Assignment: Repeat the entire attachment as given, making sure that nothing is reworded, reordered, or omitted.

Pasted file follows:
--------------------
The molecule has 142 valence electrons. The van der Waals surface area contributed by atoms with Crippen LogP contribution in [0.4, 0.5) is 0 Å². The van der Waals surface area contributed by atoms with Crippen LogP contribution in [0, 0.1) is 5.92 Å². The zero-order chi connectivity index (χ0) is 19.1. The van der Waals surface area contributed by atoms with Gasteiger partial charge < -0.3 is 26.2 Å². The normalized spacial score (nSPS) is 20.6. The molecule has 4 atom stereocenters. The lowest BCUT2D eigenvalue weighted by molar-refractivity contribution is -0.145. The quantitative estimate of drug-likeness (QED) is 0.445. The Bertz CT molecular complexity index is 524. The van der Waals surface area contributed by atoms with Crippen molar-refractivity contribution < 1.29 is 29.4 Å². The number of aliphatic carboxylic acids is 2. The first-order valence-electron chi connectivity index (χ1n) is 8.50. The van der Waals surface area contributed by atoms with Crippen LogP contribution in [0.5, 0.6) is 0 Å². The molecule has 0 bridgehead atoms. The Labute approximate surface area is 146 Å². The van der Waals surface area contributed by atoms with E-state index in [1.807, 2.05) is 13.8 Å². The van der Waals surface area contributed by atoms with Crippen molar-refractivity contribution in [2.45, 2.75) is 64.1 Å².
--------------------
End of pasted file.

The molecule has 142 valence electrons. The van der Waals surface area contributed by atoms with Crippen LogP contribution in [0.4, 0.5) is 0 Å². The van der Waals surface area contributed by atoms with Crippen LogP contribution in [0, 0.1) is 5.92 Å². The zero-order chi connectivity index (χ0) is 19.1. The van der Waals surface area contributed by atoms with Gasteiger partial charge < -0.3 is 26.2 Å². The normalized spacial score (nSPS) is 20.6. The molecule has 4 atom stereocenters. The lowest BCUT2D eigenvalue weighted by molar-refractivity contribution is -0.145. The quantitative estimate of drug-likeness (QED) is 0.445. The Bertz CT molecular complexity index is 524. The van der Waals surface area contributed by atoms with Crippen molar-refractivity contribution < 1.29 is 29.4 Å². The number of aliphatic carboxylic acids is 2. The first-order valence-electron chi connectivity index (χ1n) is 8.50. The van der Waals surface area contributed by atoms with Crippen LogP contribution in [0.5, 0.6) is 0 Å². The molecule has 0 bridgehead atoms. The Labute approximate surface area is 146 Å². The van der Waals surface area contributed by atoms with E-state index in [1.807, 2.05) is 13.8 Å². The van der Waals surface area contributed by atoms with Crippen molar-refractivity contribution in [2.45, 2.75) is 64.1 Å².